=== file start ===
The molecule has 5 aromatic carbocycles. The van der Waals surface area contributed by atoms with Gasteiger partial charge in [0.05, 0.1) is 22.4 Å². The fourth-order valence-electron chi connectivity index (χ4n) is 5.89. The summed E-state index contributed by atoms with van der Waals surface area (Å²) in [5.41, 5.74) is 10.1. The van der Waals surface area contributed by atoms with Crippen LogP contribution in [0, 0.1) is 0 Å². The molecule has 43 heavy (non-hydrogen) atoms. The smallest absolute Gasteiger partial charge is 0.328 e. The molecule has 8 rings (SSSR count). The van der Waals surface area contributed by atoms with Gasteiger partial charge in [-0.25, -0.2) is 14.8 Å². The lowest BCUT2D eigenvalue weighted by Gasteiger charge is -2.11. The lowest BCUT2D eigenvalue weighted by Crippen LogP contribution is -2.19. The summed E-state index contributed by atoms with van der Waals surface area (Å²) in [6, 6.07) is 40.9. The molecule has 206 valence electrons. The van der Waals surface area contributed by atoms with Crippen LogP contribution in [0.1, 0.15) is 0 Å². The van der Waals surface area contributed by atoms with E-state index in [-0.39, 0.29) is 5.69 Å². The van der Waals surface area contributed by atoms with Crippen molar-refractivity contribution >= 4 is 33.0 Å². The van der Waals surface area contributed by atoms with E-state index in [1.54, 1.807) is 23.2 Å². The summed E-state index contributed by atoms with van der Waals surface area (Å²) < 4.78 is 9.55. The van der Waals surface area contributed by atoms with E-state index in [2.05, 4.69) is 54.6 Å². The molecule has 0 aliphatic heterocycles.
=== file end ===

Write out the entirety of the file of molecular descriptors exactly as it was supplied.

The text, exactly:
The molecule has 5 aromatic carbocycles. The van der Waals surface area contributed by atoms with Gasteiger partial charge in [0.05, 0.1) is 22.4 Å². The fourth-order valence-electron chi connectivity index (χ4n) is 5.89. The summed E-state index contributed by atoms with van der Waals surface area (Å²) in [5.41, 5.74) is 10.1. The van der Waals surface area contributed by atoms with Crippen LogP contribution in [0, 0.1) is 0 Å². The molecule has 43 heavy (non-hydrogen) atoms. The smallest absolute Gasteiger partial charge is 0.328 e. The molecule has 8 rings (SSSR count). The van der Waals surface area contributed by atoms with Gasteiger partial charge in [-0.25, -0.2) is 14.8 Å². The lowest BCUT2D eigenvalue weighted by Gasteiger charge is -2.11. The lowest BCUT2D eigenvalue weighted by Crippen LogP contribution is -2.19. The summed E-state index contributed by atoms with van der Waals surface area (Å²) in [6, 6.07) is 40.9. The molecule has 206 valence electrons. The van der Waals surface area contributed by atoms with Crippen LogP contribution in [0.1, 0.15) is 0 Å². The van der Waals surface area contributed by atoms with E-state index in [-0.39, 0.29) is 5.69 Å². The van der Waals surface area contributed by atoms with Crippen molar-refractivity contribution >= 4 is 33.0 Å². The van der Waals surface area contributed by atoms with E-state index in [1.54, 1.807) is 23.2 Å². The summed E-state index contributed by atoms with van der Waals surface area (Å²) < 4.78 is 9.55. The van der Waals surface area contributed by atoms with E-state index in [2.05, 4.69) is 54.6 Å². The molecule has 0 aliphatic heterocycles.